dangermouseisace Mon 08-Feb-16 20:15:30

hopefully medication might improve things a bit-do you think he'll take it?

ChosenAtRandom Mon 08-Feb-16 20:25:38

Thanks so much for replying.

It's good to hear that I'm not doing something really wrong, like I say I don't really have anyone here I can talk to about it. It just feels like I've lost my best friend - normally I talk to him about everything and now I can't. Has left me feeling very lonely.

ChosenAtRandom Mon 08-Feb-16 20:26:11

I think he'll take the pills. I'm not sure of he will see a therapist or not.

kathryng90 Mon 08-Feb-16 20:40:21

Couldn't read and run. I was diagnosed with anxiety and depression in October. I got medication from the GP which I took. It made me sick and worse initially but I persevered. I can so relate to your husband and I can remember screaming at my partner to leave me alone when all I wanted was a hug. There was no reasoning with me and the slightest thing set me off on either a massive rant or a suicidal silence. I started to feel better in December and am in counselling since the new year. No advice really other than hang on in there and with the meds he will feel better but it takes time. It's has been the most terrifying journey for me and my partner.

StuffEverywhere Mon 08-Feb-16 20:40:53

It's really hard to not feel confused or ever know that you're doing the right thing when all the feedback you get is negative. I think the key is to have a good circle of support yourself, so that these other people can help to reset your compass. So that you know which way is up... As much as you love him, you need more than average 'away time', just so as not to lose the sense of perspective.

I found this book helpful: www.amazon.co.uk/How-Survive-When-Theyre-Depressed/dp/0609804154 - but real support from real people is even better. See whether you can find at least five people who you can confide in (possibly your Mum, your best friend, online friend etc) - that'd be a good way to start. You can't use the same person for your rants all the time as it's quite wearing for the other person to listen to 'I said, he said...' conflicts which end up to be a big deal somehow! I also had counselling, myself, just to cope with DH's depression at the darkest times, my counsellor was particularly helpful in terms of helping me to be assertive.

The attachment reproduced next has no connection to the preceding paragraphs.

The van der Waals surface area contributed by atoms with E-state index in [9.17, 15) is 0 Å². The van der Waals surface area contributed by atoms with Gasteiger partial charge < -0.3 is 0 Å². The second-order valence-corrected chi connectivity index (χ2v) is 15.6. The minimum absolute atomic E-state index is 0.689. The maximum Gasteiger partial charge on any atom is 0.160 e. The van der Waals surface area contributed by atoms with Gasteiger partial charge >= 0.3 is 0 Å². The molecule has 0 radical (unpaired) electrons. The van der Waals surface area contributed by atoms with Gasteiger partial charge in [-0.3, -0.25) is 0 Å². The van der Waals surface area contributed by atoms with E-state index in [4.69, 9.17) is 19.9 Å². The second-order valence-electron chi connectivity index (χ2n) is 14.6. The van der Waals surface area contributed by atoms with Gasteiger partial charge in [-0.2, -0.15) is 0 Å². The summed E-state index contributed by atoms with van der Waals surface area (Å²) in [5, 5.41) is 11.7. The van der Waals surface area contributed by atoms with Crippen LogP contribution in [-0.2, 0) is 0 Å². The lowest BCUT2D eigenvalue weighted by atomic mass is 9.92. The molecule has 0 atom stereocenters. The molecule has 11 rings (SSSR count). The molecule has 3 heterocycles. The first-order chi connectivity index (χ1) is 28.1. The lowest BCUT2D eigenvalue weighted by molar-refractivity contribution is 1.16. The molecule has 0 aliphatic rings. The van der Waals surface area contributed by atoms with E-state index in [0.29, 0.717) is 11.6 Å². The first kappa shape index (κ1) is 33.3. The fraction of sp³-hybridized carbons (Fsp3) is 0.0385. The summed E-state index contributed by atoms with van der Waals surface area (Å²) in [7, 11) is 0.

ChosenAtRandom Mon 08-Feb-16 20:54:55

Thanks everyone, I really appreciate you sharing your own experiences with me.

I'm glad you are feeling better since December, kathryng90. How you describe is how it has been between us - everything is wrong and seems to frustrate him more. - 2 nights ago I thought we were getting somewhere as he was starting to talk about it but he started hitting himself in the head which absolutely terrified me. Once I got him to stop and calm down I have just sort of been in fear of pushing him over that edge again. That's what finally made me call the doctor.

stuffeverywhere - thanks for the link, I will look that up. I'm not exaggerating when I say that I don't have 5 people I could talk to. I'd struggle to find one. I have a best friend who I only speak to on the phone as she lives in another country. My family live elsewhere and were not close enough. Our only friends here are couple friends if you know what I mean - I wouldn't feel right telling people who are as much his friends as they are mine about his problems.

ChosenAtRandom Mon 08-Feb-16 20:55:37

Perhaps you're right and I should try counselling myself

kathryng90 Mon 08-Feb-16 21:05:41

I can only add that I genuinely didn't know what I wanted. She asked every day what she could do and I didn't know. I cried constantly or just couldn't get out of bed. Between us we have 4 children and it was them that stopped me ending it all. I can't believe now how awful it was. And for my partner I am amazed she's still here! I would go from pushing her away to not wanting to be a foot away. I hope it gets better for you. I didn't realise at the time how hard it was for her too.